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encoding/csv: need more functionalities in package #33237

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Prithvipal opened this issue Jul 23, 2019 · 6 comments
Open

encoding/csv: need more functionalities in package #33237

Prithvipal opened this issue Jul 23, 2019 · 6 comments

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@Prithvipal
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@Prithvipal Prithvipal commented Jul 23, 2019

The csv package has very basic functionalities like Read(): reads single record, ReadAll() read all records etc.
Since csv always has list of column names. All records are always corresponding to column names.

Proposal

There should be some functionalities related to Columns(not expecting big as Pandas) so it will be easier to process csv files using built-in package itself.

  1. Get column by column name so the caller can understand which are the column available in cvs
  2. Delete Columns
  3. Filter by Column
  4. List all columns
  5. Add new column
    etc.
@sachi-gkp
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@sachi-gkp sachi-gkp commented Jul 24, 2019

I agree on this proposal.
Currently, enconding/csv package provides very basic features which is not useful to write production grade code. And developer needs to write too much boilerplate codes in order to use this package..

@nussjustin
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@nussjustin nussjustin commented Jul 24, 2019

The encoding/csv package already provides support for reading and writing of CSV. Everything else can be easily build on top of this, so I don't see why any of this should be in the stdlib.

What speaks against providing this functionality in a third party package?

I've worked with many different CSV files in the last few years, but never needed any of the features you listed except the first one (which can be easily solved with a simple map[string]string and can be abstracted away in just a few lines of code).

Also you say that CSV always has column names. This is wrong. Though relatively rare, there are still many CSV files without column names (often these names are just not in the CSV file but are always the same, so they will be hardcoded in the application).

Now even if there are good reasons for having this in the stdlib the new functionality could still be implemented outside the stdlib first and then later adopted into the stdlib (or one of the golang.org/x repositories). That way it's much easier to iterate on the API and collecting feedback from users (once adopted into the stdlib, we can't break backwards compatibility)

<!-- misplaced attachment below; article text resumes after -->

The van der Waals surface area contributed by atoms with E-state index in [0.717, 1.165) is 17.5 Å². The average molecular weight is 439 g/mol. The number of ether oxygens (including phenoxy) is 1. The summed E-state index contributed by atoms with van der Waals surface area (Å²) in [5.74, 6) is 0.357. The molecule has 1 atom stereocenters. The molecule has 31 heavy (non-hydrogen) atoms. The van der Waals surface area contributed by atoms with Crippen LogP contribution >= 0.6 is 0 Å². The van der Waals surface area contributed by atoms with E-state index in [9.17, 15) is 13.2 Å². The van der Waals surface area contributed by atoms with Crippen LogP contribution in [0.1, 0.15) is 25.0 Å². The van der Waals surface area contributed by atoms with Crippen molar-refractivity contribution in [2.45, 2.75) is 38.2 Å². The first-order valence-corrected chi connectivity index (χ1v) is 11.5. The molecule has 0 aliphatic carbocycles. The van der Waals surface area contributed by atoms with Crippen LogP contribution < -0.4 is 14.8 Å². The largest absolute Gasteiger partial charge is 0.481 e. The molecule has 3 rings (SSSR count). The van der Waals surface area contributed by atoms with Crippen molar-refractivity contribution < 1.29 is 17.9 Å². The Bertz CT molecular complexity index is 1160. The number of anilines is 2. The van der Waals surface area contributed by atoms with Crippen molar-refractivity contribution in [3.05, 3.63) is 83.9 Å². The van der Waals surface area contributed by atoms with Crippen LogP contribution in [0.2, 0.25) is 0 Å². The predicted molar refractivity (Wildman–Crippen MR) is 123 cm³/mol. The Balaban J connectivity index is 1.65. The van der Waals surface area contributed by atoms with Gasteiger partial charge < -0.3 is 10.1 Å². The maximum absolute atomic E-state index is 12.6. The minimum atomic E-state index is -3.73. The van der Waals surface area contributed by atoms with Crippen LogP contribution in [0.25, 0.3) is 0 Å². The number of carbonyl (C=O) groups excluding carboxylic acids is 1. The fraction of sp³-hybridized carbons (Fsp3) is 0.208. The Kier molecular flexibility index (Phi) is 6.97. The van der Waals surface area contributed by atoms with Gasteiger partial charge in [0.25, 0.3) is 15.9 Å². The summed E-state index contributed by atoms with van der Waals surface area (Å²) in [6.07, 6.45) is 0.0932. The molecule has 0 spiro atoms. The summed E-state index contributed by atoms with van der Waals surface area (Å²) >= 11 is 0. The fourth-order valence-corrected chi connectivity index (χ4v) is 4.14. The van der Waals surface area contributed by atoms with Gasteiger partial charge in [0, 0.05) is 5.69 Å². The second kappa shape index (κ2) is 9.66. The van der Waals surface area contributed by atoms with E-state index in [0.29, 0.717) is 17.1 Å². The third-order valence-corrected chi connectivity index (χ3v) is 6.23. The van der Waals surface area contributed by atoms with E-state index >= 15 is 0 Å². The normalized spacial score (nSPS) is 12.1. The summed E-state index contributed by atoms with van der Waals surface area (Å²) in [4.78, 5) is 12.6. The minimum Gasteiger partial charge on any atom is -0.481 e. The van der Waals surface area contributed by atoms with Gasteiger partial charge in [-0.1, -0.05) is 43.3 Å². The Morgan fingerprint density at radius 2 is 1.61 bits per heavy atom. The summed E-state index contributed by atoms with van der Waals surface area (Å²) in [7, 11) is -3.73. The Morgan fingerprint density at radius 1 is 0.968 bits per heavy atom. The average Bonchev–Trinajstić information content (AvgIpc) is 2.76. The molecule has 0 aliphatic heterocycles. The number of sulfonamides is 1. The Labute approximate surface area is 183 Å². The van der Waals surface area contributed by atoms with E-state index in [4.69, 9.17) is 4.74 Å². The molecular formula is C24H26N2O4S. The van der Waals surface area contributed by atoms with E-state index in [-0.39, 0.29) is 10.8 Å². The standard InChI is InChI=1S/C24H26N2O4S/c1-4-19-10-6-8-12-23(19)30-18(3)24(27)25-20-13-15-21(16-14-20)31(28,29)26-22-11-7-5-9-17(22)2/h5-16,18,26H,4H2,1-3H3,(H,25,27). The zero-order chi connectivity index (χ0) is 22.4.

Also please try to give examples (e.g. function signatures, types, ...) instead of just listing ideas for features.

@julieqiu julieqiu changed the title encoding/csv: Need more functionalities in package encoding/csv: need more functionalities in package Jul 24, 2019
@julieqiu
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@julieqiu julieqiu commented Jul 24, 2019

/cc @dsnet

@dsnet
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@dsnet dsnet commented Aug 5, 2019

The encoding/csv package fundamentally operates on a CSV file in a streaming manner. For this reason it takes in an io.Reader and an io.Writer. However, the functionality that this issue proposes requires:

  1. that the entire CSV file to be loaded into memory (this is in stark contrast to how the encoding/csv package currently operates).
  2. that there is a new type that represents an in-memory representation of the CSV file (e.g., a named [][]interface{} type) that you can perform the filter operations on.

While I can see such filter operations being useful, I don't see why

  1. it needs to be in the standard library. If so, encoding/csv is the wrong place for it since it actually has nothing to do with encoding since it's about filtering and querying the data after serialization.
  2. why it needs to be about CSV. You can imagine such filter/query functionality be easily expand to operate on JSON-like data structures or really any generic Go data structure.

This functionality seems like it should be explored outside the standard library.

@Prithvipal
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@Prithvipal Prithvipal commented Aug 7, 2019

encoding/csv is the wrong place for it since it actually has nothing to do with encoding

We can introduce this functionality in x package.

You can imagine such filter/query functionality be easily expand to operate on JSON-like data structures

I agree with this. This functionality can be implemented on any data structure like JSON.

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@sachi-gkp @julieqiu @dsnet @nussjustin @Prithvipal and others
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